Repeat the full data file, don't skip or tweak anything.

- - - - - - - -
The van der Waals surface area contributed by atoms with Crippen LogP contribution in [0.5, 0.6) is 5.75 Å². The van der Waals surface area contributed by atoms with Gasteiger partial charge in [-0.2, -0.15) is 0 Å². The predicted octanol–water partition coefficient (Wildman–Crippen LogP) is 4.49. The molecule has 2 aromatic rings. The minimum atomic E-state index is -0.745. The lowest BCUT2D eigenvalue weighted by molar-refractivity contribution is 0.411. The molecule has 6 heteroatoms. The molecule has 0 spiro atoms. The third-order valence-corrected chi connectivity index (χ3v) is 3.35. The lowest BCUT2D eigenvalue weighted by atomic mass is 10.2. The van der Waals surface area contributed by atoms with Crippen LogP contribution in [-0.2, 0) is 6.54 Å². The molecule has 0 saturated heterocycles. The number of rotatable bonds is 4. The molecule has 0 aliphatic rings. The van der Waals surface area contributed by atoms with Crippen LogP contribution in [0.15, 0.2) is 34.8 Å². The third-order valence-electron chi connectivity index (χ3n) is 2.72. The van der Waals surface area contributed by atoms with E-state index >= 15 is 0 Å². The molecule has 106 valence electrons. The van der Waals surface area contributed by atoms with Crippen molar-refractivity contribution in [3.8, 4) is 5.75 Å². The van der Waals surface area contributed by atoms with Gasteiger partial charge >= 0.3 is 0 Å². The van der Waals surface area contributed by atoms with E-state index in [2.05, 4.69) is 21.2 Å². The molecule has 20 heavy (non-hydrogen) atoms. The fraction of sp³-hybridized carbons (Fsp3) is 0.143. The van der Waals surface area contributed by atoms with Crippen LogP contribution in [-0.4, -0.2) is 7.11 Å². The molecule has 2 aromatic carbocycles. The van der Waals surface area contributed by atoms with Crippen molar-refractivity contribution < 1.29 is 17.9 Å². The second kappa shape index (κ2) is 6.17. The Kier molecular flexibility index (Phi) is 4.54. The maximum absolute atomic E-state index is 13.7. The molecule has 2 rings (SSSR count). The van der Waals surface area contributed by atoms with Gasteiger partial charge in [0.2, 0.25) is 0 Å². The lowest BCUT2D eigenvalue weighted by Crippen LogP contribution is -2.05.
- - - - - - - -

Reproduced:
The van der Waals surface area contributed by atoms with Crippen LogP contribution in [0.5, 0.6) is 5.75 Å². The van der Waals surface area contributed by atoms with Gasteiger partial charge in [-0.2, -0.15) is 0 Å². The predicted octanol–water partition coefficient (Wildman–Crippen LogP) is 4.49. The molecule has 2 aromatic rings. The minimum atomic E-state index is -0.745. The lowest BCUT2D eigenvalue weighted by molar-refractivity contribution is 0.411. The molecule has 6 heteroatoms. The molecule has 0 spiro atoms. The third-order valence-corrected chi connectivity index (χ3v) is 3.35. The lowest BCUT2D eigenvalue weighted by atomic mass is 10.2. The van der Waals surface area contributed by atoms with Crippen LogP contribution in [-0.2, 0) is 6.54 Å². The molecule has 0 saturated heterocycles. The number of rotatable bonds is 4. The molecule has 0 aliphatic rings. The van der Waals surface area contributed by atoms with Crippen LogP contribution in [0.15, 0.2) is 34.8 Å². The third-order valence-electron chi connectivity index (χ3n) is 2.72. The van der Waals surface area contributed by atoms with E-state index >= 15 is 0 Å². The molecule has 106 valence electrons. The van der Waals surface area contributed by atoms with Crippen molar-refractivity contribution in [3.8, 4) is 5.75 Å². The van der Waals surface area contributed by atoms with Gasteiger partial charge >= 0.3 is 0 Å². The van der Waals surface area contributed by atoms with E-state index in [2.05, 4.69) is 21.2 Å². The molecule has 20 heavy (non-hydrogen) atoms. The fraction of sp³-hybridized carbons (Fsp3) is 0.143. The van der Waals surface area contributed by atoms with Crippen LogP contribution in [-0.4, -0.2) is 7.11 Å². The molecule has 2 aromatic carbocycles. The van der Waals surface area contributed by atoms with Crippen molar-refractivity contribution < 1.29 is 17.9 Å². The second kappa shape index (κ2) is 6.17. The Kier molecular flexibility index (Phi) is 4.54. The maximum absolute atomic E-state index is 13.7. The molecule has 2 rings (SSSR count). The van der Waals surface area contributed by atoms with Gasteiger partial charge in [0.2, 0.25) is 0 Å². The lowest BCUT2D eigenvalue weighted by Crippen LogP contribution is -2.05.